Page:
The peroneus longus tendon also known as fibularis longus tendon, which forms a sling around the lateral and plantar aspects of the cuboid before inserting on the plantar aspect of the lateral first metatarsal base and medial cuneiform, also assists with calcaneocuboid joint stabilization (Figure 3) 20). The cuboid is a pulley for the peroneus longus tendon; muscle contraction from midstance through the late propulsive phase exerts an eversion torque on the cuboid 21). Eversion of the cuboid via the peroneus longus tendon is thought to facilitate load transfer across the forefoot from lateral to medial as stance progresses 22).

Although the normal mechanics of the midtarsal joints are not fully understood, the midtarsal joints (talonavicular and calcaneocuboid) are thought to play a vital role in the transition of the foot from a mobile adapter during weight acceptance to a rigid lever during push-off and in rearfoot-to-forefoot load transfer during propulsion 23). Load transfer should occur from the lateral-to-medial forefoot to facilitate an effective “windlass effect” when the metatarsophalangeal joints extend 24). During early stance when the calcaneus is everted, the forefoot tends to flex and extend more; during push-off, the calcaneus is inverted, and the forefoot is more rigid 25). This phenomenon is attributed to the orientation of the talonavicular and calcaneocuboid joint axes 26), which become parallel during calcaneal eversion, increasing motion in these joints and in the forefoot in general 27). Conversely, calcaneal inversion during push-off causes the midtarsal joint axes to diverge, which reduces mobility in the midtarsal joint and the forefoot. Forefoot flexion/extension may increase when the calcaneus everts, even though cuboid and navicular mobility decrease 28).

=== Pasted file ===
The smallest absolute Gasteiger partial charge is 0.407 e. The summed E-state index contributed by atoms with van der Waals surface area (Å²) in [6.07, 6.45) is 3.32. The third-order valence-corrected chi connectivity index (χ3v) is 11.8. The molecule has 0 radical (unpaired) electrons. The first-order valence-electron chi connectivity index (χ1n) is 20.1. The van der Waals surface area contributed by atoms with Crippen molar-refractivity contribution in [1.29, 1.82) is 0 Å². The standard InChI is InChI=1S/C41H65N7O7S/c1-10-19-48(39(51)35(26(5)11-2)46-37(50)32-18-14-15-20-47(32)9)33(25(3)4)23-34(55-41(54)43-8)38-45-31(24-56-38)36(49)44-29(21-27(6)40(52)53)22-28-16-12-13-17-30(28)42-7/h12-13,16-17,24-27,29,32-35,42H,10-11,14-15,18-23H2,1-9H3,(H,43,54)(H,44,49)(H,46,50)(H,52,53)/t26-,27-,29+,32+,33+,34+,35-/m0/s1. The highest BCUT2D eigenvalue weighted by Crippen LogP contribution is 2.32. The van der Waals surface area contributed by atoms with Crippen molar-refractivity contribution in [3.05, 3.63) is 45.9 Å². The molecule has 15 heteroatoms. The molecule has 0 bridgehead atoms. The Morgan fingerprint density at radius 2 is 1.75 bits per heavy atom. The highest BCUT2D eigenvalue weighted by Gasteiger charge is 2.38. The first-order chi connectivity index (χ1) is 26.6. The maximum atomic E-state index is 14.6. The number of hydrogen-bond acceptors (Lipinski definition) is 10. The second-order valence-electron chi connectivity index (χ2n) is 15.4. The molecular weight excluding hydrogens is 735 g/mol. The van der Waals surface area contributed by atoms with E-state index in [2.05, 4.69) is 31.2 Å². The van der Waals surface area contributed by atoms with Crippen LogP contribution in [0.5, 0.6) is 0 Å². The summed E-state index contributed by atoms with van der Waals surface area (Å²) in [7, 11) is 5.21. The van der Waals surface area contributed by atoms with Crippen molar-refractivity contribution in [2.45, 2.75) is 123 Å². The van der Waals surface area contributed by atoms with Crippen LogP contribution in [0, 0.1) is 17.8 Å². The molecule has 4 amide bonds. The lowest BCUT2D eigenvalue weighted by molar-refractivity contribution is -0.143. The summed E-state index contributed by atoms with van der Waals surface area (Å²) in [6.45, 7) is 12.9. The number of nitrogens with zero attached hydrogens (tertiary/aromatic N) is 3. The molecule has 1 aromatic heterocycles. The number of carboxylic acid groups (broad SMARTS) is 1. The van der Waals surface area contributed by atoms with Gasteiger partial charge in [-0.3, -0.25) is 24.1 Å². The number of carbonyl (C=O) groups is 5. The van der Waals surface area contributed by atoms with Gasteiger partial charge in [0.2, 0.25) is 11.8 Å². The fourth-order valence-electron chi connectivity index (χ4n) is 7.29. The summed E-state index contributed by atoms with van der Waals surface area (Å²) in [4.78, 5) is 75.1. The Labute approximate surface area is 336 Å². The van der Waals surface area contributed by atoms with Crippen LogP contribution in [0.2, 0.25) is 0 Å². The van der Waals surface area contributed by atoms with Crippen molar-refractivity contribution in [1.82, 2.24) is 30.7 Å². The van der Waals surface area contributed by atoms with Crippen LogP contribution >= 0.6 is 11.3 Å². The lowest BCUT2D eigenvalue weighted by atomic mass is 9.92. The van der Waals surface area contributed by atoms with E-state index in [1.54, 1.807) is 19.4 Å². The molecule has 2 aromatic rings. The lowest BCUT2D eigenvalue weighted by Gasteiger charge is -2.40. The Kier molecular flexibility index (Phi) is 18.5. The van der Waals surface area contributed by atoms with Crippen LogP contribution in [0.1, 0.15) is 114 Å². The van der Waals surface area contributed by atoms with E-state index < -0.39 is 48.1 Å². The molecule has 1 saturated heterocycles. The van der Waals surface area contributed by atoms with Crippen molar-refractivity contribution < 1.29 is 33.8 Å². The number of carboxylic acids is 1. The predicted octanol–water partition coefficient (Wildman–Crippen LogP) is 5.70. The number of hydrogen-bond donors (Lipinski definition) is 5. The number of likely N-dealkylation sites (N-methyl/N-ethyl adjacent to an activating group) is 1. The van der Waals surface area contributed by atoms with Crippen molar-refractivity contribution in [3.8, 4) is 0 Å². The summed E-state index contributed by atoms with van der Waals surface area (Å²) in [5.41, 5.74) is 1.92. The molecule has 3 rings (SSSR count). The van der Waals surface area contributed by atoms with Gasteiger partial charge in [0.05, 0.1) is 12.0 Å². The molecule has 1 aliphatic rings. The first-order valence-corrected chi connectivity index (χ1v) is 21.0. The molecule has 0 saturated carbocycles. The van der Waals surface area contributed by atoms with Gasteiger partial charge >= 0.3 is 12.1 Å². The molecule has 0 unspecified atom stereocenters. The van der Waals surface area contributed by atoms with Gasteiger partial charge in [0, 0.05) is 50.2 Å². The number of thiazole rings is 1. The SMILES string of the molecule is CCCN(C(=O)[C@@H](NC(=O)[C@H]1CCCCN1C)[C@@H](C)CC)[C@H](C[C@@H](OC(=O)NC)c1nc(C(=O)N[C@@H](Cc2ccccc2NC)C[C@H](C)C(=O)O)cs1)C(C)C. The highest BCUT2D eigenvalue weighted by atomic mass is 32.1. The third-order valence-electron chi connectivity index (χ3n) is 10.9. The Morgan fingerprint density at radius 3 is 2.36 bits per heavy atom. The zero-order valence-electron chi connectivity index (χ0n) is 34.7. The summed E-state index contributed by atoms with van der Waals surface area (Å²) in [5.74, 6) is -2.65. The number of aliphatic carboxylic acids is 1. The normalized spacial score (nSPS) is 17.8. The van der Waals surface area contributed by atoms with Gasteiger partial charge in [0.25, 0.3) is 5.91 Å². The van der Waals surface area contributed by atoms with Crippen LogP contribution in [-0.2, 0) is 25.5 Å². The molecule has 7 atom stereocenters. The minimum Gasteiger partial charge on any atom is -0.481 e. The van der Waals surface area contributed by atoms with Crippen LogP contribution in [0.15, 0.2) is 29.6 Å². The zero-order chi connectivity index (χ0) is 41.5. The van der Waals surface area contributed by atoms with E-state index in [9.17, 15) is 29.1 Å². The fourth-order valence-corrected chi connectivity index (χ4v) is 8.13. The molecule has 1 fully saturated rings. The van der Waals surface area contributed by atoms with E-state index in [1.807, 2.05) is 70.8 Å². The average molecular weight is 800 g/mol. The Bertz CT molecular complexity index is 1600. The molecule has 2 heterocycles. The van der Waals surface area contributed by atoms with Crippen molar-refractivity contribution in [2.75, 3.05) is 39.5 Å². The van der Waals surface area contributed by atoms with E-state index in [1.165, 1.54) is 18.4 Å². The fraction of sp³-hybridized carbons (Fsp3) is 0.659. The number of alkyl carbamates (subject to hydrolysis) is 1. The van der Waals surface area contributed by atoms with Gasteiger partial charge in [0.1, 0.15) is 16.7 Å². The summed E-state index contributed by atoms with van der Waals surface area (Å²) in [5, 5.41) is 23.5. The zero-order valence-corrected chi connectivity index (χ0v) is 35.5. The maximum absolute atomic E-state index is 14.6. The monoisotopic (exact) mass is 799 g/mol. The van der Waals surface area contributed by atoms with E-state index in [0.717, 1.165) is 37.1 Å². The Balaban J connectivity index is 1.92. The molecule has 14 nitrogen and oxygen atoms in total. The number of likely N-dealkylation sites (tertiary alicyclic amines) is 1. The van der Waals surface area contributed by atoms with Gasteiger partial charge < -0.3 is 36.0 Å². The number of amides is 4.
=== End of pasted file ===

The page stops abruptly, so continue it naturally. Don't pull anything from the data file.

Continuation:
Cuboid syndrome causes

Although the precise pathomechanic mechanisms are debated, cuboid syndrome is believed to be secondary to repeated or forceful eversion of the cuboid relative to the calcaneus, resulting in disruption of the calcaneocuboid joint 29). Fibroadipose synovial folds (or labra) within the calcaneocuboid joint may play a role in the cause of cuboid syndrome, but this is highly speculative.

The mechanism of the peroneus longus is implicated as a contributing factor, as the tendon wraps around the cuboid and is responsible for cuboid eversion. The peroneus is thought to aid in load transfer from lateral to medial forefoot during normal stride 30).

Injury to the calcaneocuboid joint may co-occur during an ankle ligament sprain, which may be a cause of persistent pain surpassing typical sprain symptoms 31).

Cuboid syndrome symptoms

The symptoms of cuboid syndrome resemble those of a ligament sprain 32). Pain is often diffuse along the lateral foot between the calcaneocuboid joint and the fourth and/or fifth cuboid-metatarsal joints and may radiate throughout the foot 33). A slight sulcus over the dorsum of the cuboid and/or a slight prominence or fullness on the plantar surface may be present with subluxation along with erythema, edema, and/or ecchymosis 34).

Tenderness may be present along the peroneus longus tendon, the cuboid groove, the dorsolateral and/or plantar cuboid 35) or the origin of the extensor digitorum brevis muscle 36). Ankle and/or foot active and passive range of motion may be decreased due to pain.31,34 Resisted ankle/foot eversion or inversion may elicit pain 37).